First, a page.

4 VOL. 25, 1987 AMINOGLYCOSIDE TESTING WITH THE AUTOMICROBIC SYSTEM 549 TABLE 5. Comparison of interpretive category results for AMS and REF systems for all isolatesa No. (%) of discrepancies No. (%) of isolates in: Antimicrobial agent agentvery Major Minor Agreement' agreement ~~~~~~~~~~Overaîl major areet Amikacin (9.6) 159 (90.3) 176 (100) Gentamicin 1 (0.6) 0 25 (14.2) 150 (85.2) 175 (99.4) Netilmicin 2 (1.1) 0 21 (11.9) 153 (86.9) 174 (98.9) Tobramycin 1 (0.6) 0 19 (10.8) 156 (88.6) 175 (99.4) a A total of 176 isolates were tested including 41 P. aeruginosa, 111 Enterobacteriaceae, and 24 additional isolates. b Very major discrepancies include AMS-susceptible and REF-resistant results; major discrepancies include AMS-resistant and REF-susceptible results; minor discrepancies include moderately susceptible results for one system with susceptible or resistant results for the other. d c Category results identical. Minor errors considered in agreement. with the AMS were c4,ug/ml, and those with the reference test results were -16,ig/ml. Overall, there were 11.6% minor errors: amikacin, 9.6%; gentamicin, 14.2%; netilmicin, 11.9%; and tobramycin, 10.8%. Of these errors, most (amikacin, 9.0%; gentamicin, 9.6%; netilmicin, 11.4%; and tobramycin, 8.5%) occurred even though the AMS MIC was within ± 1 log2 dilution of the REF MIC. For P. aeruginosa, all minor errors with amikacin, gentamicin, and tobramycin involved 1 log2 dilution difference between the AMS MIC and the REF MIC. For every minor error for netilmicin, the REF MIC was 8.0,ug/ml and the AMS MIC was c4.0,ug/ml. All four aminoglycosides demonstrated comparable reproducibility in either test system. For the 120 antimicrobial agent-organism combinations (30 isolates tested), 80% of the AMS MICs and 84.2% of the REF MICs were identical on the 3 consecutive days. More than 97% of results reproduced within 1 log2 dilution for either system. DISCUSSION The AMS generally provides susceptibility results within 6 to 10 h. This offers significant advantages over conventional susceptibility test systems, which require overnight incubation. It is well known that the results of antimicrobial susceptibility testing of aminoglycosides and P. aeruginosa are influenced by the test medium. An earlier study indicated that the AMS did not perform adequately as compared with a reference system (7). At the time of Woolfrey's study, the divalent cation concentration of the base medium in the AMS susceptibility cards varied from that generally recommended. However, since then, Vitek has modified the base medium and, as shown in the present study, with the TABLE 6. Comparison of interpretive category results for AMS and REF systems for P. aeruginosaa No. (%) of discrepancies No. (%) of isolates in: Antimicrobial agent Very Major Minor Agreement' agreement major areet Amikacin (17.1) 34 (82.9) 41 (100) Gentamicin 1 (2.4) 0 7 (17.1) 33 (80.5) 40 (97.6) Netilmicin 2 (4.9) 0 11 (26.8) 28 (68.3) 39 (95.1) Tobramycin (7.3) 38 (92.7) 41 (100) a A total of 41 P. aeruginosa isolates were tested. b See Table 5, footnote b. Category results identical. d Minor errors considered in agreement. exception of two isolates, results obtained with the aminoglycosides and P. aeruginosa are comparable to those obtained with a reference method. The isolates examined in the present study included isolates that were more resistant than those generally encountered. These are representative of problem isolates that may be associated with nosocomial infections and often present challenges for in vitro testing and challenges for effective therapy. This study showed that MIC results obtained from testing the aminoglycosides with the AMS are comparable to those obtained by use of a reference method when testing such a select group of organisms. However, it should be noted that when discrepancies occur, the AMS MIC is generally lower than the REF MIC. Category interpretation of MICs demonstrated no major discrepancies and a very low percentage of very major discrepancies. Two of the three isolates showing very major discrepancies were P. aeruginosa. In addition to the 41 P. aeruginosa isolates documented in this study, there were three isolates that did not grow in the AMS cards but did grow in the REF MIC system. It is conceivable that this false susceptibility is due to inadequate growth, and a modification of the growth threshold for P. aeruginosa in the AMS susceptibility cards may eliminate such problems. For the 704 antimicrobial agent-organism combinations, there were 11.6% minor errors. It has been suggested that for testing of random clinical isolates, a minor discrepancy error percentage of no greater than 10% has been desirable (5). In the present study, isolates were selected with diverse susceptibilities to the four aminoglycosides evaluated in order to challenge the AMS with a variety of susceptibility endpoints. This selection bias may have contributed to the high percentage of minor errors noted. Upon close examination, of the 11.6% minor errors, 9.7% occurred even though the AMS MIC was within ±+1 log2 dilution of the reference MIC. Since it is generally agreed that in many situations in which aminoglycosides might be administered, MIC results offer significantly more useful susceptibility information as compared with qualitative results, the overall clinical significance of this incidence of minor errors is unknown. Concerning the current status of aminoglycoside testing with the AMS, it should be noted that the section of the GNS software package used in this study for analysis of amikacin, gentamicin, netilmicin, and tobramycin was introduced in 1984 with software version P14XOA and has been included without modification in all software versions to date. Similarly, the medium as described herein for testing amikacin, gentamicin, netilmicin, and tobramycin was incorporated into the GNS cards in 1983 and has not been modified since. Both the AMS and REF MIC results were reproducible. In light of these findings, the AMS generated aminoglycoside MIC results that were comparable to those obtained by a REF microdilution method when testing a challenge group of gram-negative bacilli. LITERATURE CITED 1. Backes, B. A., S. J. Cavalieri, J. T. Rudrik, and E. M. Britt Rapid antimicrobial susceptibility testing of gram-negative clinical isolates with the AutoMicrobic system. J. Clin. Microbiol. 19: Nadler, H. L., C. Dolan, L. Mele, and S. R. Kurtz Accuracy and reproducibility of the AutoMicrobic system Gram- Negative General Susceptibility-Plus Card for testing selected challenge organisms. J. Clin. Microbiol. 22: National Committee for Clinical Laboratory Standards Methods for dilution antimicrobial susceptibility tests for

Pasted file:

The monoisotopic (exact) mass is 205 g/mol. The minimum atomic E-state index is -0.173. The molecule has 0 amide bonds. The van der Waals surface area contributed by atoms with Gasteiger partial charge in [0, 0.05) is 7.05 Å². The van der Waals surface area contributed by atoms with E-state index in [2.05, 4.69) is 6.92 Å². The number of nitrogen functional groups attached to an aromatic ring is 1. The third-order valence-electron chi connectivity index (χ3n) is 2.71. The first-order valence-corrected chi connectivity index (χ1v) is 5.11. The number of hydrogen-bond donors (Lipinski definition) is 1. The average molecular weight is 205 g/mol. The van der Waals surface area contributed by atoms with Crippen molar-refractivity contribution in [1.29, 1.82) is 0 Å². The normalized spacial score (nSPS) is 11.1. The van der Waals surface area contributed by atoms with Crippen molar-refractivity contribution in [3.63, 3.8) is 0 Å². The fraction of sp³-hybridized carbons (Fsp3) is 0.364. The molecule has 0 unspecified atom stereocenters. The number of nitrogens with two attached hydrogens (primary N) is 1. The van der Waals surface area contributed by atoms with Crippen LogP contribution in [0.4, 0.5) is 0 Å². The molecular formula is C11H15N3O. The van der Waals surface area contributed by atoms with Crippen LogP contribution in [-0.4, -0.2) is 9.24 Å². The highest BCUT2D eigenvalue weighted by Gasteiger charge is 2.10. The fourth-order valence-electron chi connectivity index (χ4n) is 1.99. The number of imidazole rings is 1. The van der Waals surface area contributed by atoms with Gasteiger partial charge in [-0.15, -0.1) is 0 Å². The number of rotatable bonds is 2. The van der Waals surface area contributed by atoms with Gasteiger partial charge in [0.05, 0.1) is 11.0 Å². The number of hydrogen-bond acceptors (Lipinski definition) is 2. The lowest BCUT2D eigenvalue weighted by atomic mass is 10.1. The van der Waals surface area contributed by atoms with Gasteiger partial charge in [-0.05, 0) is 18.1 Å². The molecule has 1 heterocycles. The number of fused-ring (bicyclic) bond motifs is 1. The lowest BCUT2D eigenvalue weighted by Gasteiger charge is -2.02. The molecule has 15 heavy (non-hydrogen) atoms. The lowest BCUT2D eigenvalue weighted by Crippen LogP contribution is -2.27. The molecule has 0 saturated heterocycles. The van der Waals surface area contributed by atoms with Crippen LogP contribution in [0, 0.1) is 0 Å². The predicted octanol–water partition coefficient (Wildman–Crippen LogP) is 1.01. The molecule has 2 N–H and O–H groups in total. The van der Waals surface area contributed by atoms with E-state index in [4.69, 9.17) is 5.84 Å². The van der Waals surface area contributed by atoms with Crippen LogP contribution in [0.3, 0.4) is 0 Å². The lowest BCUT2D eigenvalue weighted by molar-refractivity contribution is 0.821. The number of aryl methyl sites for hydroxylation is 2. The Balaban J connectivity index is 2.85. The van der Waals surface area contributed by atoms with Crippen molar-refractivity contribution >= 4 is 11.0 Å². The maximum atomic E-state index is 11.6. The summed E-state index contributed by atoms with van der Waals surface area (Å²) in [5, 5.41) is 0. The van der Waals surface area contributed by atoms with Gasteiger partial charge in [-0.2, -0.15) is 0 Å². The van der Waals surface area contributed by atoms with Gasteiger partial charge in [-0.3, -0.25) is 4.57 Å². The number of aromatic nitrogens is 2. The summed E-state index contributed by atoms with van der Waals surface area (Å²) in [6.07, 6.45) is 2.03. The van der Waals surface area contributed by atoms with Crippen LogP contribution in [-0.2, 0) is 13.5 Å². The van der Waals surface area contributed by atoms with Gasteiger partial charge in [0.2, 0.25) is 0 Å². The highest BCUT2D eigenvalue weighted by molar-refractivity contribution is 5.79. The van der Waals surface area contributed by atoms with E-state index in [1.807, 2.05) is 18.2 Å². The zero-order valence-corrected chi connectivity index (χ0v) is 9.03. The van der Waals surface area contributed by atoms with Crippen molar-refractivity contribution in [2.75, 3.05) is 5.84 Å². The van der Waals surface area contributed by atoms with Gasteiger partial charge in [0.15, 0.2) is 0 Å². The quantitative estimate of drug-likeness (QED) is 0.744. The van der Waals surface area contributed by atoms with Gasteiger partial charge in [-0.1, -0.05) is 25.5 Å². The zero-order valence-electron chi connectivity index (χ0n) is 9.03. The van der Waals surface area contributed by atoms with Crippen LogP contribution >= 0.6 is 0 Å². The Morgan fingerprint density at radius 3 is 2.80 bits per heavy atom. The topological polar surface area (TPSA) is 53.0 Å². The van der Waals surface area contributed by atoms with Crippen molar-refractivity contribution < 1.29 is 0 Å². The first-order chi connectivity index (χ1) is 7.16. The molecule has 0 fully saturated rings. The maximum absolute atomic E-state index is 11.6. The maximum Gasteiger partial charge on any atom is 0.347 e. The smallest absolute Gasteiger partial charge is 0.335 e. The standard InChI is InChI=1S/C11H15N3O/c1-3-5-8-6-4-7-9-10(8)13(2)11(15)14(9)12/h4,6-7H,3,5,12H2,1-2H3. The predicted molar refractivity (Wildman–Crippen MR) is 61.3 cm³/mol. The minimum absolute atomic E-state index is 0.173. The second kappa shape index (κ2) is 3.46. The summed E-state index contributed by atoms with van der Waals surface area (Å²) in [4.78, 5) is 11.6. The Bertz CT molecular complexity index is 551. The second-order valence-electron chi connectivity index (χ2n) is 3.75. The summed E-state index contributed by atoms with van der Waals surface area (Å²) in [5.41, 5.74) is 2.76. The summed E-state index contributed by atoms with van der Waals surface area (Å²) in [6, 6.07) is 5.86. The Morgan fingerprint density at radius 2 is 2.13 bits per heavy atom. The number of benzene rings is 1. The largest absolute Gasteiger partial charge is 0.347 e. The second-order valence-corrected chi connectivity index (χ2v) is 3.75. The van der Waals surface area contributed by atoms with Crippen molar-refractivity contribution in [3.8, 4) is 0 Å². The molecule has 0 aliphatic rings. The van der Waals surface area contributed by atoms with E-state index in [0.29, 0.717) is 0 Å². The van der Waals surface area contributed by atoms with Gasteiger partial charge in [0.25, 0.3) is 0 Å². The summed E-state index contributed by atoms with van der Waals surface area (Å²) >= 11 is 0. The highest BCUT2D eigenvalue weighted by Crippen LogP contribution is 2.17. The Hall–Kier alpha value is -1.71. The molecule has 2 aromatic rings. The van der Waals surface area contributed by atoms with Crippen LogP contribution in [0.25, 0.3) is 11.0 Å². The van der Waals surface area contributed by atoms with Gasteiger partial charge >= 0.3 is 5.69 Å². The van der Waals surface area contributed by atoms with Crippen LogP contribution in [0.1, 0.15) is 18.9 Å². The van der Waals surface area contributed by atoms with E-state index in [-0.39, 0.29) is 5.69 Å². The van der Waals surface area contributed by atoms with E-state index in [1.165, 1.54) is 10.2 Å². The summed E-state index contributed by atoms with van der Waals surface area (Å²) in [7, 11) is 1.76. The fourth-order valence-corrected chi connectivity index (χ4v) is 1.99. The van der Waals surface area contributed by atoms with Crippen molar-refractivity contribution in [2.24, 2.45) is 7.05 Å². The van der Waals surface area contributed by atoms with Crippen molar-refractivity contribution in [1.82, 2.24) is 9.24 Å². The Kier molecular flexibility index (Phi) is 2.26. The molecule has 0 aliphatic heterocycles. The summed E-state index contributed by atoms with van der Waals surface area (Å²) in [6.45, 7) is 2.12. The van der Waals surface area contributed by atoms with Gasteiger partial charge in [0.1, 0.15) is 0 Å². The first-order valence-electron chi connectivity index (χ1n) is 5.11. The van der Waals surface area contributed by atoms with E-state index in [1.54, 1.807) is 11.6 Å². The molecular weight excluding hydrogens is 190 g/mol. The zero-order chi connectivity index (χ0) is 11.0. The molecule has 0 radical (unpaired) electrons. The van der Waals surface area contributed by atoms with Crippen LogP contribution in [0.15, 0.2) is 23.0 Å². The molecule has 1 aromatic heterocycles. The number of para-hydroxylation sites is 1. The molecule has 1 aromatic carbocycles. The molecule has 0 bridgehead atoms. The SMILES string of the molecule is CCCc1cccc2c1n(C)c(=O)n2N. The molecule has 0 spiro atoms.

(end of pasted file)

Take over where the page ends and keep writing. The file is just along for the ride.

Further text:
5 550 HINDLER AND BRUCKNER bacteria that grow aerobically. Approved Standard M7-A. National Committee for Clinical Laboratory Standards, Villanova, Pa. 4. Rçiber, N. E., M. T. Kelly, J. M. Latimer, D. L. Tison, and R. M. Hysmith Comparison of the Cathra Repliscan II, the AutoMicrobic system Gram-Negative General Susceptibility- Plus Card, and the Micro-Media System Fox panel for dilution susceptibility testing of gram-negative bacilli. J. Clin. Microbiol. 21: Thornsberry, C Automated procedures for antimicrobial susceptibility tests, p In E. H. Lennette, A. Balows, J. CLIN. MICROBIOL. W. J. Hausler, Jr., and H. J. Shadomy (ed.), Manual of clinical microbiology, 4th ed. American Society for Microbiology, Washington, D.C. 6. Van Horn, K. G., A. M. Vandernoot, E. W. Burke, and J. C. McKitrick Evaluation of the AutoMicrobic system Gram- Negative General Susceptibility-Plus Card. J. Clin. Microbiol. 20: Woolfrey, B. F., R. T. Lally, M. N. Ederer, and C. O. Quall Evaluation of the AutoMicrobic system for susceptibility testing of Pseudomonas aeruginosa to gentamicin, tobramycin, and amikacin. J. Clin. Microbiol. 19: